The NATing wireless gateway sounds like the problem to me - this is obviously user error in using the wrong device (or wrong device config) for their topology.

You can expect to see about 99% of the DSL population in NZ sitting behind NAT, on the DSL device.



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  # 120577 2-Apr-2008 19:25
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Thanks a lot everyone. It sounds like the answer is yes, I definitely need to be aware of this situation.

A bummer, but better than not knowing about it!

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  # 120588 2-Apr-2008 20:01
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lyall: Thanks a lot everyone. It sounds like the answer is yes, I definitely need to be aware of this situation.

Yes, it's definitely worth knowing about.  It sounds like you've followed good development so far, but it's always worth it to keep on top of what the IETF BEHAVE working group is developing for NAT/multi NAT best practices.

There's been discussions inside IETF and other industry bodies about extending uPNP/NAT-PMP to support cross boundary port requests, which would resolve the issue you have raised.

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  # 122828 11-Apr-2008 12:52
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This is because places are still telling people that they have a dsl modem.

There is no dsl modem that will operate on a pppoa network and present it on a ethernet interface currently available. The m1122 had its pptp to pppoa relay, which worked except there are stuff all routers that will do pptp on the wan interface.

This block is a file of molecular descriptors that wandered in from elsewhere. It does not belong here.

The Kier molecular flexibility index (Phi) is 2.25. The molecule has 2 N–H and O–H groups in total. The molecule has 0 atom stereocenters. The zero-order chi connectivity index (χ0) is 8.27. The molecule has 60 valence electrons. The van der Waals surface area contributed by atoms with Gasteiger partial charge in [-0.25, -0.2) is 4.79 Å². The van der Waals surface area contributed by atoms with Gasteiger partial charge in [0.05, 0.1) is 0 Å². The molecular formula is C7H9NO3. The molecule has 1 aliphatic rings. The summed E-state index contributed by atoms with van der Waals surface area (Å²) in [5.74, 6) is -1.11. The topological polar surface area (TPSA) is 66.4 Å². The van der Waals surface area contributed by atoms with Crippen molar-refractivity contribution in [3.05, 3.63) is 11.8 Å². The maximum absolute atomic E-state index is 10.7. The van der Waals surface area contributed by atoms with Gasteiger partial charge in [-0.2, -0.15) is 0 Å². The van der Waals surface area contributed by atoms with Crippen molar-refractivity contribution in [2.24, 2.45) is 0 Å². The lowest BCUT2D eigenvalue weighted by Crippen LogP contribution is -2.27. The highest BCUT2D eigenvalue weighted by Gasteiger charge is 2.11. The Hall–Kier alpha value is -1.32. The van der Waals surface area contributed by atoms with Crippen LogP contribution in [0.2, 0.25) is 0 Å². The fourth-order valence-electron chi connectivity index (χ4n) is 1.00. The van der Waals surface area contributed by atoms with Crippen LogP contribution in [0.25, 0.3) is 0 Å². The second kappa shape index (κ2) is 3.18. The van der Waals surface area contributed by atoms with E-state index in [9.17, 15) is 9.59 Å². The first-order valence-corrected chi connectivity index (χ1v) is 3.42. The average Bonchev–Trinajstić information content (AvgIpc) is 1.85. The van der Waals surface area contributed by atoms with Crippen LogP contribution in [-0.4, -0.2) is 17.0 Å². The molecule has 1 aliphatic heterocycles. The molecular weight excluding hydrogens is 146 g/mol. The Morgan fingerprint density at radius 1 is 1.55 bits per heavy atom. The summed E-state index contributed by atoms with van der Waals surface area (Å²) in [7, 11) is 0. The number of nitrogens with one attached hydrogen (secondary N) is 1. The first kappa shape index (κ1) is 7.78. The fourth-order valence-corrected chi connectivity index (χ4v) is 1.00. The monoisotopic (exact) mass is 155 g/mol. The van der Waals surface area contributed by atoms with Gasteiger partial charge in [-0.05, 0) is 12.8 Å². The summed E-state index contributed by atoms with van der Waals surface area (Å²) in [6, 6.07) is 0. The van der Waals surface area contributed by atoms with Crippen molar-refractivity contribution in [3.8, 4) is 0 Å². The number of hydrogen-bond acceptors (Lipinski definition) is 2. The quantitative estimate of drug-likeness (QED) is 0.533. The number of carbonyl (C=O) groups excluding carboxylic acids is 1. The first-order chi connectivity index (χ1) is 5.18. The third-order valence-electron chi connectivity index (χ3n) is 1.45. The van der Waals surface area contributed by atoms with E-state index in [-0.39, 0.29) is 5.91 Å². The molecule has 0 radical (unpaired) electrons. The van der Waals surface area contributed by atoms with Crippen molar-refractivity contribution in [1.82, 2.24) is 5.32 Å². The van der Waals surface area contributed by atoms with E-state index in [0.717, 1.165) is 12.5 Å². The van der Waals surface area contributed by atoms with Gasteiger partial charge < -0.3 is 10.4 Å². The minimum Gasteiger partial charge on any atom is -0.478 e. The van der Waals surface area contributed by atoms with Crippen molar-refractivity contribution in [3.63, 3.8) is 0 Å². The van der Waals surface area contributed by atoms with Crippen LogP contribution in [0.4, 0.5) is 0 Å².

The half bridge (ab)uses dhcp to hand out the wan address to a PC, it uses another valid internet IP as the gateway IP and that makes neighboring ips on the internet inaccessable since they are misused as the broadcast and network address on the lan segment.

There is internal and usb modems that will get the real ip onto the pc properly by running ppp on the computer, but they arent common, and are useless in your example since they wont connect to a standalone router that people buy anyway.

UDP and stun seems to be sweet as thru multiple nats, perhaps look into using that?




Richard rich.ms

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  # 122900 11-Apr-2008 17:22
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richms: The half bridge (ab)uses dhcp to hand out the wan address to a PC, it uses another valid internet IP as the gateway IP and that makes neighboring ips on the internet inaccessable since they are misused as the broadcast and network address on the lan segment.

Anything that implements the half-bridge "workaround" should also implement local-proxy-arp to make the neighboring IPs available.

Any device that doesn't is flawed.